The Start of Gum Disease and Cavities

To better understand why it’s important to monitor sugar consumption, we must first address the development of gum disease and cavities. When you eat normally throughout the day, food particles and bacteria collect in your mouth and on your teeth. As you brush and floss, these particles and bacteria are removed with no harm done. However, the presence of sugar fuels the bacteria, which creates enamel-destroying acid; left untreated, the acids corrode a hole in the tooth that deepens over time. Additionally, infection can occur in the gum tissues and lead to swelling, bleeding, and pain. It’s important to limit the bacteria’s opportunity to spread by practicing consistent oral care, and keep your mouth free of disease and infection.

Dental Decay in Children

When teeth are still in development, the story can be a bit different. The above still applies, but the stakes are higher during the formative years of cutting teeth. It isn’t uncommon to hear “oh, they’re just baby teeth”, but that couldn’t be farther from the truth. Child tooth decay is a rampant condition and, although completely preventable, is five times as common as asthma. It’s entirely possible for the infection to spread beneath the gum line, and compromise the healthy adult teeth growing below. Until children are a certain age, it’s imperative for parents to teach sustainable healthy habits. Fortunately, we have a tip or two for the whole family!

When it comes to limiting sugar intake, but also being practical enough to live a little (especially during the holidays!) we stress that it’s actually the timing of sugar consumption that affects dental health more than the quantity consumed. That means less sweets eaten throughout longer periods of the day can actually harm your teeth more than a large serving of dessert eaten at once. Additionally, serving sweets along with the meal can also prevent over-exposure, as they are less likely to sit on the teeth for extended periods of time. Bearing these facts in mind, we suggest instead of leaving sweets all over the house, limit consumption until meal time, and then allow yourselves and the kids to enjoy your share of holiday confections!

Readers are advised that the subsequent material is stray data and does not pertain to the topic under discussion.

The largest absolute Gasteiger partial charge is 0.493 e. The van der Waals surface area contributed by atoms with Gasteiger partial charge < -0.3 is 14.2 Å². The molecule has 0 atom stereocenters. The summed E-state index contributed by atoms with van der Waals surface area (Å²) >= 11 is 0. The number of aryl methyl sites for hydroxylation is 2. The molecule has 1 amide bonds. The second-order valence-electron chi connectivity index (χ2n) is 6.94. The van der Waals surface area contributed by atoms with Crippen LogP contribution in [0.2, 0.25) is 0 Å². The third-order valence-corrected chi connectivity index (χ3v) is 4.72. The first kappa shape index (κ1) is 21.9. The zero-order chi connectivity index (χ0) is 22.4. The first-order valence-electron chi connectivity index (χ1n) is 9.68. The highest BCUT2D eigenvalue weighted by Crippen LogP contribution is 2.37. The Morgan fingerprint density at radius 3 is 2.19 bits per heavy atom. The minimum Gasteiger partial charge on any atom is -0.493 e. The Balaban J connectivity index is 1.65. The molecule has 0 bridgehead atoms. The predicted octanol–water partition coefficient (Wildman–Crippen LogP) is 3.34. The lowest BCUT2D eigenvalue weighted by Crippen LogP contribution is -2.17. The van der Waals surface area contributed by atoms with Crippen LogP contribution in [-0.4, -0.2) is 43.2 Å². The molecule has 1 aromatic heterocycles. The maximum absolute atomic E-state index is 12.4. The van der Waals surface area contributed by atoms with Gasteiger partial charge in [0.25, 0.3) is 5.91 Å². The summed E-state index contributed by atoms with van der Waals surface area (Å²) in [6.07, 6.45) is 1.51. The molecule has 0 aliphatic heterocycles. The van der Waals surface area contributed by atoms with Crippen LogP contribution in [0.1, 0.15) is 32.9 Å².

Dr. Madani
883 Edgell Rd., Ground Floor
Framingham, MA 01701
United States
(508) 877-0800

Choose Dental Health NOT Insurance

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Health insurance is a topic familiar to many, and varies from individual to individual. Providers are different, coverage fluctuates, and co-pays change as well. However, it is always important that the health of you and your family remains our number one priority.

Dental Emergency Care

An injured tooth, like any emergency situation, often presents an unexpected expense and financial hardship. It’s important to keep perspective and ensure your primary focus remains the danger it places on your body and health, not your wallet. Dental complications, like many health conditions, are degenerative; meaning, they get worse the longer you ignore treatment. Failing to address an ailment stresses the body and almost always increases the financial cost of treatment as the severity of the damage escalates. Using the example of a broken tooth, what may originally be a quick dental restoration can easily turn into an infection, decay, or cause a loss of the tooth entirely. A lost tooth results in replacement costs, and if those are ignored, can spiral into the migration or infection of the surrounding teeth. It’s easy for simple injuries to spiral into much more serious situations when treatment is neglected.

“An ounce of prevention is worth a pound of cure.”

You’ve likely heard this before, but clichés are clichés for a reason. The ounce of preventative and immediate treatment can save you a pound of further health problems, and a pound in your wallet. We care about your health and cost effective treatment options. Our office will never surprise you with unexpected bills, and we will always work with you to ensure you understand your treatment, the significance of receiving it, and the costs. If you require a treatment that presents a financial hardship, talk to us. Where possible, we will explore alternate treatment plans or discuss other solutions to ensure you are not placed in a difficult position. We do this while always keeping your health as our number one priority.

When it comes to ensuring the longevity of your health, communication is key. Don’t stay quiet about concerns of any kind – health, financial, or other: we are your health care partner and here to serve you.

Dr.Madani
883 Edgell Rd., Ground Floor
Framingham, MA 01701
United States
(508) 877-0800